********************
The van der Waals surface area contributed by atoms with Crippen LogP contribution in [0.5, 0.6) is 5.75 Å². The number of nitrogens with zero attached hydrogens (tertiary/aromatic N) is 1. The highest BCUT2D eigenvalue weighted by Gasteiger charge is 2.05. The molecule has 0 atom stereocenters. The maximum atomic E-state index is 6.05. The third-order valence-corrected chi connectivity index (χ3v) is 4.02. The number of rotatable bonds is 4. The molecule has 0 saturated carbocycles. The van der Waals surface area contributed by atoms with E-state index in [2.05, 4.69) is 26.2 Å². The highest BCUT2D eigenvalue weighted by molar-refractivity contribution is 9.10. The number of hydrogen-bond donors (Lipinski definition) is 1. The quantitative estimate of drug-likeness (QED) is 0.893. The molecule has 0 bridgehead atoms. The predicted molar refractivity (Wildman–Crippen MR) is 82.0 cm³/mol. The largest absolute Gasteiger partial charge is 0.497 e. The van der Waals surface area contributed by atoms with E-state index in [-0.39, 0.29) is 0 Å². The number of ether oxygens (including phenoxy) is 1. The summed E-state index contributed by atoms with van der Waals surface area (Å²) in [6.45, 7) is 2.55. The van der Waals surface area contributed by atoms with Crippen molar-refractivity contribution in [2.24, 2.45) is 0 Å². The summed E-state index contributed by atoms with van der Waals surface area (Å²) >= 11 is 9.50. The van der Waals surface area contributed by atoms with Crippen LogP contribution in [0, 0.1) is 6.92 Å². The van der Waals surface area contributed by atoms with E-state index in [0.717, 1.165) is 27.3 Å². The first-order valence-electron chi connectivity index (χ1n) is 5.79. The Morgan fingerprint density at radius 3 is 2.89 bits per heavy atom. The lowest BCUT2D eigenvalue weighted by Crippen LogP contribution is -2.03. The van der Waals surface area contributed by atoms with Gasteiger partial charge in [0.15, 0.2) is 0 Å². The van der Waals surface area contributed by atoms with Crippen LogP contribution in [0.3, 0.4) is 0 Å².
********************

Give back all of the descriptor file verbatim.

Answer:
The van der Waals surface area contributed by atoms with Crippen LogP contribution in [0.5, 0.6) is 5.75 Å². The number of nitrogens with zero attached hydrogens (tertiary/aromatic N) is 1. The highest BCUT2D eigenvalue weighted by Gasteiger charge is 2.05. The molecule has 0 atom stereocenters. The maximum atomic E-state index is 6.05. The third-order valence-corrected chi connectivity index (χ3v) is 4.02. The number of rotatable bonds is 4. The molecule has 0 saturated carbocycles. The van der Waals surface area contributed by atoms with E-state index in [2.05, 4.69) is 26.2 Å². The highest BCUT2D eigenvalue weighted by molar-refractivity contribution is 9.10. The number of hydrogen-bond donors (Lipinski definition) is 1. The quantitative estimate of drug-likeness (QED) is 0.893. The molecule has 0 bridgehead atoms. The predicted molar refractivity (Wildman–Crippen MR) is 82.0 cm³/mol. The largest absolute Gasteiger partial charge is 0.497 e. The van der Waals surface area contributed by atoms with E-state index in [-0.39, 0.29) is 0 Å². The number of ether oxygens (including phenoxy) is 1. The summed E-state index contributed by atoms with van der Waals surface area (Å²) in [6.45, 7) is 2.55. The van der Waals surface area contributed by atoms with Crippen molar-refractivity contribution in [2.24, 2.45) is 0 Å². The summed E-state index contributed by atoms with van der Waals surface area (Å²) >= 11 is 9.50. The van der Waals surface area contributed by atoms with Crippen LogP contribution in [0, 0.1) is 6.92 Å². The van der Waals surface area contributed by atoms with E-state index in [0.717, 1.165) is 27.3 Å². The first-order valence-electron chi connectivity index (χ1n) is 5.79. The Morgan fingerprint density at radius 3 is 2.89 bits per heavy atom. The lowest BCUT2D eigenvalue weighted by Crippen LogP contribution is -2.03. The van der Waals surface area contributed by atoms with Gasteiger partial charge in [0.15, 0.2) is 0 Å². The van der Waals surface area contributed by atoms with Crippen LogP contribution in [0.3, 0.4) is 0 Å².